La La Land Review

My Rating: 7 out of 10

I had a lot of difficulty deciding upon a rating for La La Land. Emotionally, the film was both uplifting and very sad. From an artistic and cinematographic standpoint, it was a bit chaotic, while still being highly imaginative and thought-out. The story was pretty straightforward, but managed to surprise me. Though there were certain aspects and scenes that I loved, overall, I would say that I liked the movie, but didn’t love it. The film did all the right things needed to tell its story. I was impressed, but not totally blown away. My main reason for going to see La La Land was because it will likely be an Oscar contender. Plus, I really enjoy Ryan Gosling and Emma Stone.

The story told in La La Land is a simple one that most of us have seen before: a love story between two down-on-their-luck, aspiring artists in Hollywood. Emma Stone plays Mia, an would-be actress hoping to find her big break. Ryan Gosling plays Sebastian, a jazz pianist with a dream to open his own club, who has trouble keeping a steady job. After a couple of chance encounters, the two develop a romance and eventually begin to help each other strive for their respective dreams. However, as they both progress artistically, it becomes apparent that they will need to sacrifice either their relationship or their ambitions.

The power of the story lies in the truth behind it. The characters and their relationship with one another are very realistic. The two have chemistry, but are both flawed and self-centered. Emma Stone and Ryan Gosling did an incredible job of bringing the two leads to life. You know that the actors you are watching are doing a good job when you see them completely as their characters despite being familiar with their work. Ryan completely sold the idea that he was an incredible jazz pianist, despite the fact that he learned how to play the piano for this film. Emma’s performance was highly realistic and full of emotion, even if she wasn’t always the most likable character. Her audition scenes were powerful and made me really appreciate what actors do.

Aside from the realistic characters, I found the film relatable because of the theme of following one’s dreams and fighting for one’s artistic ambition when most people don’t understand. Like the story itself, this theme isn’t exactly groundbreaking. Still, it is a highly relatable subject that was explored in a different way. Striving for an artistic dream is extremely difficult and can completely absorb you. It’s also something that can change the sort of person you are and how you interact with other people (like it did to Mia in the end of the film). This makes it hard for you to find room in your heart for a romantic relationship, which I think was true of Sebastian. Despite the difficulty of balancing love and art, La La Land shows that the right person can become a catalyst that motivates you and pushes you towards your dreams.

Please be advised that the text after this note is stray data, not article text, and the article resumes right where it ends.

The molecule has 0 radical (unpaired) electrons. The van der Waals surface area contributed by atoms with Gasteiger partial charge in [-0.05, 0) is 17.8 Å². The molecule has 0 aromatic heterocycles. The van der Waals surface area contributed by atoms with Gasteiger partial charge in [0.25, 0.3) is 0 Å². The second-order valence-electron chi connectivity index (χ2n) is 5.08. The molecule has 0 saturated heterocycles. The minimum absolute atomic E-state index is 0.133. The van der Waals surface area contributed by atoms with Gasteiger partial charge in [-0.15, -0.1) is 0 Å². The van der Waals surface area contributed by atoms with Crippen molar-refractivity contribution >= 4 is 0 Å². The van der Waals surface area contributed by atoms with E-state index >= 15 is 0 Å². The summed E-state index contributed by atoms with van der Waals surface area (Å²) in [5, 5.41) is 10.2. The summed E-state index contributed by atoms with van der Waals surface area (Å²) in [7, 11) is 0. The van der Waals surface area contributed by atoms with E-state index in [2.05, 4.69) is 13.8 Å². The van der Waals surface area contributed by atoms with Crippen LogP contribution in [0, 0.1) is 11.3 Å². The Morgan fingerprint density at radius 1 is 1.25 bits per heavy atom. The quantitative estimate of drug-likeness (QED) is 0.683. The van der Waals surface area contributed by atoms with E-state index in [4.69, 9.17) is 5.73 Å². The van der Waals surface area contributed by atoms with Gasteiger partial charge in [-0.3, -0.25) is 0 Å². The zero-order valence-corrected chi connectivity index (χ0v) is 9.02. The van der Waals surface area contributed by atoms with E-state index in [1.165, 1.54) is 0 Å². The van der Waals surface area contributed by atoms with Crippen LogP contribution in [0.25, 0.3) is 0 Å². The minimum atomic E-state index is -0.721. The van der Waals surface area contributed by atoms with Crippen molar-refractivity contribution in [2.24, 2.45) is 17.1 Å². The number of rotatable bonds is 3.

On the other hand, the film also doesn’t shy away from the difficult reality that love and artistic dreams can occasionally be at odds with one another. Sometimes, love can spur you to achieve what you want, but, other times, it may get in your way and cause you to compromise your artistic integrity to be with the person you care about. Sebastian made the choice to tour with John Legend’s electro-jazz band so that he could have a steady job and be with Mia. However, by doing so, it damaged his relationship since he was no longer the same passionate person that Mia fell in love with in the first place. The film also explores the conundrum of how you can achieve your dreams, but if you have no one to share that accomplishment with, then you may still feel empty. In the end, you can work hard and achieve an ambition, but no matter what you do, you cannot always win someone’s heart. The whole idea of balancing one’s dreams and relationships is something that resonated with me deeply and I feel is something that every artistically-minded person thinks about.